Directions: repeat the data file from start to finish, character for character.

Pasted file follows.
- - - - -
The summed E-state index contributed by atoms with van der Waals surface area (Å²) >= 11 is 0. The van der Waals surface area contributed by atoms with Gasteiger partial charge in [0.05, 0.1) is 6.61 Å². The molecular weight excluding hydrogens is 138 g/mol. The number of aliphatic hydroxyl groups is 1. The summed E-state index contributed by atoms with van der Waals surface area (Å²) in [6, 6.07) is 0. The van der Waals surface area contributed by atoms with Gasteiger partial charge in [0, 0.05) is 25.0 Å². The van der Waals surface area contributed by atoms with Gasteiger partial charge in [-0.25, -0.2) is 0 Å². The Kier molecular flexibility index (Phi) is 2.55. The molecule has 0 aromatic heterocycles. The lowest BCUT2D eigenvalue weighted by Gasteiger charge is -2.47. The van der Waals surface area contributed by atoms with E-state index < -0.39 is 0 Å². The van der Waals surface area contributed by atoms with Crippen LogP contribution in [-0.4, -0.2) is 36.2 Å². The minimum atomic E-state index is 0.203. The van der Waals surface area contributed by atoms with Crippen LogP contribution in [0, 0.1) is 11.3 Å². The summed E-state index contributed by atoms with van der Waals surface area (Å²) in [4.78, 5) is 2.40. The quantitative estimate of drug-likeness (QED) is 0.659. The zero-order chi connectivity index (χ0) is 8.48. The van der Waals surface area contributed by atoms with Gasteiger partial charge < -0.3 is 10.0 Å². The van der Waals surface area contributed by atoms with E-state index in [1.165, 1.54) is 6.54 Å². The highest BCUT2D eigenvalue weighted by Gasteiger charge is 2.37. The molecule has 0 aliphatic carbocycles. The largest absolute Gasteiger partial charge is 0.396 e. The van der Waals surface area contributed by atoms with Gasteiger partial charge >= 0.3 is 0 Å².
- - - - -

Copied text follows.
The summed E-state index contributed by atoms with van der Waals surface area (Å²) >= 11 is 0. The van der Waals surface area contributed by atoms with Gasteiger partial charge in [0.05, 0.1) is 6.61 Å². The molecular weight excluding hydrogens is 138 g/mol. The number of aliphatic hydroxyl groups is 1. The summed E-state index contributed by atoms with van der Waals surface area (Å²) in [6, 6.07) is 0. The van der Waals surface area contributed by atoms with Gasteiger partial charge in [0, 0.05) is 25.0 Å². The van der Waals surface area contributed by atoms with Gasteiger partial charge in [-0.25, -0.2) is 0 Å². The Kier molecular flexibility index (Phi) is 2.55. The molecule has 0 aromatic heterocycles. The lowest BCUT2D eigenvalue weighted by Gasteiger charge is -2.47. The van der Waals surface area contributed by atoms with E-state index < -0.39 is 0 Å². The van der Waals surface area contributed by atoms with Crippen LogP contribution in [-0.4, -0.2) is 36.2 Å². The minimum atomic E-state index is 0.203. The van der Waals surface area contributed by atoms with Crippen LogP contribution in [0, 0.1) is 11.3 Å². The summed E-state index contributed by atoms with van der Waals surface area (Å²) in [4.78, 5) is 2.40. The quantitative estimate of drug-likeness (QED) is 0.659. The zero-order chi connectivity index (χ0) is 8.48. The van der Waals surface area contributed by atoms with Gasteiger partial charge < -0.3 is 10.0 Å². The van der Waals surface area contributed by atoms with E-state index in [1.165, 1.54) is 6.54 Å². The highest BCUT2D eigenvalue weighted by Gasteiger charge is 2.37. The molecule has 0 aliphatic carbocycles. The largest absolute Gasteiger partial charge is 0.396 e. The van der Waals surface area contributed by atoms with Gasteiger partial charge >= 0.3 is 0 Å².